The Mate 20 Pro is also one of the few devices that actually justifies the presence of a notch. Much like Apple’s FaceID tech found on the iPhone X and above, the Mate 20 Pro’s notch houses a dedicated hardware for 3D face unlock, complete with a Dot Projector, Flood Illuminator, etc. It’s fast, secure and accurate, so what’s there to complain about?
The display itself has a resolution of 3120 x 1440 pixels, and has an aspect ratio of 19.5:9. You can complain about the device being tall, but not about the display being sub-par. It’s just as good as the displays found on any other flagship phone, if not better. I wish the curved edges had some functionality like the ‘Edge display’ on Samsung phones, but Huawei tells me that people don’t really use them, so they didn’t bother adding those extra features.
Depending on which device you are coming from, the display on the Mate 20 Pro might wow you. It’s sharp, and like many other OLED panels, the blacks are deep and color are punchy. But comparing it side-by-side with a Galaxy Note 9, I did notice that the Mate 20 Pro’s display doesn’t get all that bright. Not that I was struggling to use it outdoor, but it wasn’t as bright as I wanted it to be.
The mate 20 pro has a solid display for content consumption
Other than that, I personally had no issues with the display, whatsoever. It’s a solid panel for content consumption, be it scrolling through your Instagram feed drooling over your friend’s photos or watching videos on YouTube, Netflix, etc. And yes, the Mate 20 Pro’s display is certified with Widevine L1 license for HD and Full HD content via paid video services. You can even watch HDR content on supported platforms like Netflix, YouTube, Amazon Prime and more, which is just awesome!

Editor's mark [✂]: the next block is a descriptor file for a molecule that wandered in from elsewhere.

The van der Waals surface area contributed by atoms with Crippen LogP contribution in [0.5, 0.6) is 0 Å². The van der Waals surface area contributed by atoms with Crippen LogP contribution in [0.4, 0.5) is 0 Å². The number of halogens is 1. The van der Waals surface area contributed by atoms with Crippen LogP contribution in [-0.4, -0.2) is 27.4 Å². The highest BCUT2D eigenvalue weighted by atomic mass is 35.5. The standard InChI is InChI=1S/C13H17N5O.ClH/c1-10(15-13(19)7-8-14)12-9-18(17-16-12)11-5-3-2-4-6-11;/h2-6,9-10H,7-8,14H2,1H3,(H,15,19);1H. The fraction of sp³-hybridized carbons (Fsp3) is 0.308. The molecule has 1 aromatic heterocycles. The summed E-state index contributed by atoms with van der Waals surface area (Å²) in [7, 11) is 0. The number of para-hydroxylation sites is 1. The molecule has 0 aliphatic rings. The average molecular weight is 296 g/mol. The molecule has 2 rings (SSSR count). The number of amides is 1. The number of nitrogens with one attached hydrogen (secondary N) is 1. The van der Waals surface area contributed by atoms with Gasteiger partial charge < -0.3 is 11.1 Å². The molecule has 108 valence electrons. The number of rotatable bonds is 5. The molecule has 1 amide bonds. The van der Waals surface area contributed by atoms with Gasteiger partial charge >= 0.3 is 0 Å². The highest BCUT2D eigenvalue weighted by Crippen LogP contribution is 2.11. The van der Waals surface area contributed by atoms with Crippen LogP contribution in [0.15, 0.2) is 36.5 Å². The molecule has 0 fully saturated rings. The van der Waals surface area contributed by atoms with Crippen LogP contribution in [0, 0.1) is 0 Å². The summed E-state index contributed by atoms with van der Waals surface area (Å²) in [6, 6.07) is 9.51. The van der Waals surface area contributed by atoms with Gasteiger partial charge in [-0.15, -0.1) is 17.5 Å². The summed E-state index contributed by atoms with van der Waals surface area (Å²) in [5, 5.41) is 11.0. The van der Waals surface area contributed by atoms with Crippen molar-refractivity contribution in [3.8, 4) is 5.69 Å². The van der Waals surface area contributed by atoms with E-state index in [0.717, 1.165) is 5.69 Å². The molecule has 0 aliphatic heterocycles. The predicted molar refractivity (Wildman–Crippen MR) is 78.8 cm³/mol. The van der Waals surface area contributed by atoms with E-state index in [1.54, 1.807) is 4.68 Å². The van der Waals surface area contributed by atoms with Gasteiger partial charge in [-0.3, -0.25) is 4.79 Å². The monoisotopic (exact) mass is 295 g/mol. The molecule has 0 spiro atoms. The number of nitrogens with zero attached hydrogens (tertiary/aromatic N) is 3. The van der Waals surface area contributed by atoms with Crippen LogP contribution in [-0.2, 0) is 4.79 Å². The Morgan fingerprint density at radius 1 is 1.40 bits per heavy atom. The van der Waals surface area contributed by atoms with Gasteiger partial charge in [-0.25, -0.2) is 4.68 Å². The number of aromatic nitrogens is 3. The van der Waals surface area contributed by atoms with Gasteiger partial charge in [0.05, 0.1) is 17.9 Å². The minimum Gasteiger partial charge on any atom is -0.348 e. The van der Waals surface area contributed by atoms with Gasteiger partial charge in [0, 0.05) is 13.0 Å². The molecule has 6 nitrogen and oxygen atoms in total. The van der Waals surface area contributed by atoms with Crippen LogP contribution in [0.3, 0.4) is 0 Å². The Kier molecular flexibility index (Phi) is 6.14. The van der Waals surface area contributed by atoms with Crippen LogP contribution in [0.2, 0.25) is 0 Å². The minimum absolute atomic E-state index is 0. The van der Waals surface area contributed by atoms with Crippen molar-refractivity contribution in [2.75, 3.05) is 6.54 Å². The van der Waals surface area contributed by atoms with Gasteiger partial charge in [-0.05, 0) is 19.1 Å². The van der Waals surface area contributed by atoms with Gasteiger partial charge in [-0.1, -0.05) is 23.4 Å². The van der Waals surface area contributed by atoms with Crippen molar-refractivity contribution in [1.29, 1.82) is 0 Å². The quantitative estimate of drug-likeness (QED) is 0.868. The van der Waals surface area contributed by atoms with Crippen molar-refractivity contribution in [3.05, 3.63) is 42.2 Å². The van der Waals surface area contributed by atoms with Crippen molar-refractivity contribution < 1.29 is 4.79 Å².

Huawei Mate 20 Pro Camera
This is usually the part where I talk about a phone’s performance before jumping into the camera. But I decided to switch things up a bit because the cameras are such a huge part of this phone.
The Mate 20 Pro’s camera system includes a 40MP Wide Angle 27mm, f/1.8 shooter, a 20MP Ultra Wide Angle 16mm, f/2.2 lens, and an 8MP 80mm 3x Telephoto f/2.4 lens with OIS. There’s also a dual-tone flash thrown into the mix. I know, that’s a lot. Here’s a photo to help you understand the placement of each sensor.
Unlike the P20 Pro, the Mate 20 Pro doesn’t carry a monochrome sensor. Instead, you get a wide-angle lens to capture more of everything in the shot. The monochrome sensor on the P20 Pro, in case you are wondering, used to work with the color sensor to provide sharp images with less noise. But Huawei says that its new sensors are capable enough to handle tough situations, thereby eliminating the need for a dedicated monochrome sensor. That’s brave!
Huawei Mate 20 Pro Camera Samples: Daylight
You can choose to shoot 40MP pictures if you want, but I’d suggest you go with the 10MP shots for the highest quality and smaller file sizes. The primary f/1.8 lens can capture a lot of light in the scene and helps you take some stunning photos. Here’s are some samples that I took in broad daylight:
Huawei Mate 20 Pro Camera Samples: Selfies
The 24 MP, f/2.0 selfie camera, however, is not something that impressed me. No, it’s not bad by any means, but it’s not the best selfie camera that I’ve used on a flagship phone. The selfies turned out a little too soft for my liking. That’s really not the kind of selfies I am into. It also fails to capture details on the person’s face:
Huawei Mate 20 Pro Camera Samples: Wide-Angle Lens
The Mate 20 Pro also has a wide-angle lens with which you can capture some really nice landscape photos. I sadly didn’t find the time to visit a good location to showcase the phone’s prowess, but here are a couple of photos that I tried shooting with the wide-angle lens:
Huawei Mate 20 Pro Camera Samples: Telephoto Lens
There’s also a telephoto lens which lets you zoom into a shot without losing too much detail. This, in my opinion, works really well on the Mate 20 Pro. The stabilization automatically kicks in to compensate for my caffeine induced shaky hands. Here, check out these awesome shots: